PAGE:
Re: Advice on MTB purchase

Discussion in 'UK and Europe' started by Simon Brooke, Sep 4, 2004.

  1. Simon Brooke

    Simon Brooke Guest

    in message <[email protected]>, blackbat
    ('[email protected]') wrote:

    > Thanks all for your replies, if my nascent cycling hobby does blossom
    > I can see me getting to know this group well.
    >
    > I found out that the Cyclone has 1.5 slick tyres, I didn't know they
    > were slicks. I also mentioned that if I opted for the Cyclone with
    > it's quick release wheels I could get another set of wheels with
    > gnarly tyres and have the best of both worlds. At this point the guy
    > said that he uses a Ridgeback (Nemesis?) for road use but has upgraded
    > it to disk brakes as that years model didn't have them as standard. To
    > do this he abandoned the original wheels as they didn't accept disk
    > brakes. He said they would have cost approx £140 new (his Ridgeback
    > was a better spec bike than the Cyclone) & offered to sell them for
    > £30 with used 2" gnarly tyres.
    >
    > What d'ya think? Seems like a good idea but I'd liked to have at least
    > seen the MX35.


    If you're happy with the bike, bite his hand off. That's a good price
    for a pair of wheels and tyres, and if they're coming from a reputable
    cycle shop owner they should be reasonably OK. The spec on the bike
    also looks not bad for the price.

    > Just a question on geometry - a MTB seems to have a more upright
    > set-up than the urban/road, the bars higher than the saddle. Is this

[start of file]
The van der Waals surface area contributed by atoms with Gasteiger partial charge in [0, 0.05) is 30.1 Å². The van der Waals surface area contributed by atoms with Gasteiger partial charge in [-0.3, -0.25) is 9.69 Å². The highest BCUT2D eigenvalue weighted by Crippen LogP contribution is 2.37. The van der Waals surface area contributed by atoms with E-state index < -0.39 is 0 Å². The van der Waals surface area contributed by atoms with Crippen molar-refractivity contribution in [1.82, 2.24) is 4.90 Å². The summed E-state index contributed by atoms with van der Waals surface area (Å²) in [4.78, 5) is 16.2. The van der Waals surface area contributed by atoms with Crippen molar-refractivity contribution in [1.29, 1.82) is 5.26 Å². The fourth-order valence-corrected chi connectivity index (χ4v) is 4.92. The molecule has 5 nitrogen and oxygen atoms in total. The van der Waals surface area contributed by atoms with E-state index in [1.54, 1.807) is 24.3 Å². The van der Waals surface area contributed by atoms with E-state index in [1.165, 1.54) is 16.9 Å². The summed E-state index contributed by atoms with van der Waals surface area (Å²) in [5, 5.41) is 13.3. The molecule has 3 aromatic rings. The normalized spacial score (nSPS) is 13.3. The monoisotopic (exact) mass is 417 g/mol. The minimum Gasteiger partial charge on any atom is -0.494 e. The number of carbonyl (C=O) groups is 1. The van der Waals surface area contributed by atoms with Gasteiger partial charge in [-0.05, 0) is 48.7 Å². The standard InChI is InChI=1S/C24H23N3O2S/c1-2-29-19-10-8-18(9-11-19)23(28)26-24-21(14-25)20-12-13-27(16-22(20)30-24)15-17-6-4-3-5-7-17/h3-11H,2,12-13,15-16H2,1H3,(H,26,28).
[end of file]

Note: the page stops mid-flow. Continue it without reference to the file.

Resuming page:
> to generate more power by leaning forward on the road bikes or purely
    > for comfort on the MTB?


    No. Serious mountain bikes[1], like all serious diamond frame bikes,
    have the handlebars level with or lower than the saddle. They need to
    be both for aerodynamics and, I believe, also for power. What you're
    seeing is hardtail bikes with the suspension uncompressed. In use it
    will compress about 25% to 30% of its total travel just from the rider
    weight, and this will bring the front down. Also many modern mountain
    bikes have exceedingly 'compact' frame geometry and are designed to be
    ridden with a lot of seatpost showing.

    [1] Except specialist downhill bikes, which are not really intended to
    be pedalled very far anyway and are more like engineless motor bikes.

    --
    [email protected] (Simon Brooke) http://www.jasmine.org.uk/~simon/

    ;; better than your average performing pineapple
     
    Tags:


  2. Simon Brooke

    Simon Brooke Guest

    in message <[email protected]>, blackbat
    ('[email protected]') wrote:

    > The guy in the shop said the cyclone had nine sprockets but the wheels
    > he might sell me have eight. He said it's not a prob as they are the
    > same size cassette - does this sound right?


    Yes. I have an eight speed shifter on my Mantra but a nine speed
    cassette. This of course means I can't select my highest gear but as
    it's mostly a messing about bike anyway it's not too much of a problem.
    If you put an eight speed cassette onto a bike that's set up for a nine
    speed one then you will have to set the limit screws on your rear
    deraileur to prevent selecting the gear that isn't there. This will be
    a hassle because it will mean either that you have to reset your
    deraileur every time you change between your road and off-road
    wheelsets, or else that you permanently lock out your topmost gear.

    Alternatively, a new 9 speed cassette would cost about £25 (Shimano
    HG50); this would make your two wheelsets interchangeable without
    problem.

    --
    [email protected] (Simon Brooke) http://www.jasmine.org.uk/~simon/